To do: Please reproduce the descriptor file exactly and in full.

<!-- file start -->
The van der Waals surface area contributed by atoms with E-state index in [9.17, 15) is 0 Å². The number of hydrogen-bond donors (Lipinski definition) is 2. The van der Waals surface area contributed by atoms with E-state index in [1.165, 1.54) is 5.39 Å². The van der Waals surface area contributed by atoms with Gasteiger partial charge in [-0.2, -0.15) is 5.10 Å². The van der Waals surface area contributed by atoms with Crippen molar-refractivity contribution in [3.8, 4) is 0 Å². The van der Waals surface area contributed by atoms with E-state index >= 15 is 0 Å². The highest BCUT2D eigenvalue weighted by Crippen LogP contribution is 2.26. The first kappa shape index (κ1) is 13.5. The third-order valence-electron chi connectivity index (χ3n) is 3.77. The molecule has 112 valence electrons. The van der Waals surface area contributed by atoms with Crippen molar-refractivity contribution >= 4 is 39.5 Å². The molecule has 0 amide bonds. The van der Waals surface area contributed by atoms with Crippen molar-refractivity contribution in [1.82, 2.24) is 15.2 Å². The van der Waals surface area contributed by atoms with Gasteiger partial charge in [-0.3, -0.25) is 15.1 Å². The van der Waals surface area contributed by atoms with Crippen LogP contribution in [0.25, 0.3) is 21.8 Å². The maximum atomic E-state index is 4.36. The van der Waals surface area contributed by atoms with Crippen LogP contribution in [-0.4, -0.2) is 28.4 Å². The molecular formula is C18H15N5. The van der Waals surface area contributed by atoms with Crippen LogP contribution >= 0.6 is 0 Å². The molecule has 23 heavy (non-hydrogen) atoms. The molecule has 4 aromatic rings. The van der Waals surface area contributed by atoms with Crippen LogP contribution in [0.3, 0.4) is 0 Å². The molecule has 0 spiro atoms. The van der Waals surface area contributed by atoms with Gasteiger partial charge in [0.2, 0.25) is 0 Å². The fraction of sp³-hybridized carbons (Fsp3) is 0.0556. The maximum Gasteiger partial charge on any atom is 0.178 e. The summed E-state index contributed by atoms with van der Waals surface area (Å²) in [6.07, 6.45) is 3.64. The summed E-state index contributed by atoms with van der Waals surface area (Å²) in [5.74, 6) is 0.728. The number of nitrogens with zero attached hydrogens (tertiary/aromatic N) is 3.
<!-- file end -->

The van der Waals surface area contributed by atoms with E-state index in [9.17, 15) is 0 Å². The number of hydrogen-bond donors (Lipinski definition) is 2. The van der Waals surface area contributed by atoms with E-state index in [1.165, 1.54) is 5.39 Å². The van der Waals surface area contributed by atoms with Gasteiger partial charge in [-0.2, -0.15) is 5.10 Å². The van der Waals surface area contributed by atoms with Crippen molar-refractivity contribution in [3.8, 4) is 0 Å². The van der Waals surface area contributed by atoms with E-state index >= 15 is 0 Å². The highest BCUT2D eigenvalue weighted by Crippen LogP contribution is 2.26. The first kappa shape index (κ1) is 13.5. The third-order valence-electron chi connectivity index (χ3n) is 3.77. The molecule has 112 valence electrons. The van der Waals surface area contributed by atoms with Crippen molar-refractivity contribution >= 4 is 39.5 Å². The molecule has 0 amide bonds. The van der Waals surface area contributed by atoms with Crippen molar-refractivity contribution in [1.82, 2.24) is 15.2 Å². The van der Waals surface area contributed by atoms with Gasteiger partial charge in [-0.3, -0.25) is 15.1 Å². The van der Waals surface area contributed by atoms with Crippen LogP contribution in [0.25, 0.3) is 21.8 Å². The maximum atomic E-state index is 4.36. The van der Waals surface area contributed by atoms with Crippen LogP contribution in [-0.4, -0.2) is 28.4 Å². The molecular formula is C18H15N5. The van der Waals surface area contributed by atoms with Crippen LogP contribution >= 0.6 is 0 Å². The molecule has 23 heavy (non-hydrogen) atoms. The molecule has 4 aromatic rings. The van der Waals surface area contributed by atoms with Crippen LogP contribution in [0.3, 0.4) is 0 Å². The molecule has 0 spiro atoms. The van der Waals surface area contributed by atoms with Gasteiger partial charge in [0.2, 0.25) is 0 Å². The fraction of sp³-hybridized carbons (Fsp3) is 0.0556. The maximum Gasteiger partial charge on any atom is 0.178 e. The summed E-state index contributed by atoms with van der Waals surface area (Å²) in [6.07, 6.45) is 3.64. The summed E-state index contributed by atoms with van der Waals surface area (Å²) in [5.74, 6) is 0.728. The number of nitrogens with zero attached hydrogens (tertiary/aromatic N) is 3.